But are technical skills and effective decision making the only markers of competence? Indeed, patients are unsafe when we lack these skills. Yet, patients are equally unsafe when we are unskilled communicators, insincere collaborators and weak advocates. Or when we exclude families because we don’t know how to help them make their best contribution. Or, when we cannot mobilize a broken system to obtain the supplies and services a patient needs. For me, living my contribution means not only making the effort to acquire these skills for myself, but also helping my colleagues master them.
Competence isn’t optional. Nor is ignoring incompetence. We are, in fact, ethically obligated to maintain our own competence, support the efforts of others and call out incompetence when it appears.2 That requires us to reflect on how we judge another’s competence, especially the first time we work together. What standards, evidence and experience do we draw from to create our personal yardstick?
What would a unit be like when everyone is truly competent? Or moving along their competence journey with the help and support of experienced colleagues—colleagues who demand that we passionately work to become competent and who settle for nothing less. That is the difference between making a contribution and living it. A lived contribution becomes possible when we commit to work together, moving forward in our personal competence journeys, relying on and celebrating the contributions of our equally committed colleagues.
Easy? Not at all. Necessary? Absolutely.
If we did all the things we are capable of doing, we would literally astound ourselves.
1. Dreyfus H, Dreyfus S, Benner P, eds. Implications of the phenomenology of expertise for teaching and learning everyday skillful ethical comportment. In: Benner P, Tanner C, Chesla C. Expertise in Nursing Practice. New York, NY: Springer Publishing; 1996:264.
2. American Nurses Association. Code of Ethics for Nurses With Interpretive Statements. Washington, DC: American Nurses Association; 2001.
‘Living Your Contribution’ Hits Home
To Kathy McCauley (AACN president) regarding “Live Your Contribution”:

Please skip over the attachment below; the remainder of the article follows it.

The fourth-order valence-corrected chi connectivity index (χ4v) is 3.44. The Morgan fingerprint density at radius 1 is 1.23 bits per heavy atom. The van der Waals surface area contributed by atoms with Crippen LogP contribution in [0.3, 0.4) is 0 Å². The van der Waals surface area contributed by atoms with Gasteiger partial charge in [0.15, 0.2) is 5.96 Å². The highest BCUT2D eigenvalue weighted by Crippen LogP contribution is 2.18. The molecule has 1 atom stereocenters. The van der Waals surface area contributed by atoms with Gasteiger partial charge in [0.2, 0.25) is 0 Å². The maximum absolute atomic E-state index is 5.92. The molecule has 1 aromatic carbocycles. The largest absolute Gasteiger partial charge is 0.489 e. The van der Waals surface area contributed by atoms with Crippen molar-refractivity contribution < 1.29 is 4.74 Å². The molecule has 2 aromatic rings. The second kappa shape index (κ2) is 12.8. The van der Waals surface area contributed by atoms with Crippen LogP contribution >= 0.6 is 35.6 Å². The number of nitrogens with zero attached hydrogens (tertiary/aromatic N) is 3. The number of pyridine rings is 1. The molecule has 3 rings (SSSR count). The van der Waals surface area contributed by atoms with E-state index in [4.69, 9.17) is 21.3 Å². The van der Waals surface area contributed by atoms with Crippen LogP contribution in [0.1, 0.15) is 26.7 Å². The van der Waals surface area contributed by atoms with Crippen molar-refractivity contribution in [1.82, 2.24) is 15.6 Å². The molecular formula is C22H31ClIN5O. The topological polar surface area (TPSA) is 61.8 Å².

As an experienced RN of 29 years, most at the bedside in critical care, I was having a bit of a “pity party” a few years ago. I was a diploma graduate who started in critical care immediately after graduation, achieved my CCRN certification four years later and went back to school to earn my BSN degree. However, as I looked at other nurses my age who had their MSNs and PhDs, I began wondering just what my contribution to the profession was and would be.
Taking a good look at myself and my strengths helped me decide how I could live my contribution. So, I was especially touched by Dorrie Fontaine’s “President’s Notes” editorials in AACN News the past year. They helped me realize just what my contribution has been and could be: mentoring new nurses and helping to instill a feeling of collaboration not only between disciplines in critical care but also nurse to nurse.
I have started teaching a portion of the critical care prep class. I precept new employees to critical care, and I am an AACN/CCRN ambassador. I have brought 17 new members into AACN this past year and have been actively recruiting coworkers to take the CCRN and PCCN exams.
It is rewarding for me to work with a fellow RN whom I have precepted and mentored, and to watch that person blossom into a truly exceptional critical care nurse. I am very proud of the group of nurses I work with on the night shift at Mt. Diablo Medical Center in Concord, Calif. They are supportive of each other and respectful of the special qualities that each individual nurse brings to our staff. I try to instill in each nurse who I precept that, though no one of us “knows it all,” we make a terrific team as a whole. And, we do.
Thanks for your contribution, Kathy, to all of us in AACN.
Sandra J. Cornish, RN, BSN, CCRN
AACN News Is an Excellent Resource
I was impressed by the latest issue of AACN News (September 2004), with the headline story on moral distress. As a full-time graduate school student who is on active duty in the Air Force, I am away from the bedside for the first time in 10 years. This has given me the opportunity to read, research and study, which I had been neglecting in the day to day of the ICU.
Please keep up the good work. I can't believe what I was missing by not taking the time to read my newsletter every month. With its CEU offerings and ECG interpretation Practice Alert (plus the Web site), AACN News is an incredible resource that I will use in the future as a unit-based CNS. Thanks again for making my job easier.
Capt. Kathy Savell, USAF, NC, RN, BSN, CCRN
New Castle, Ala.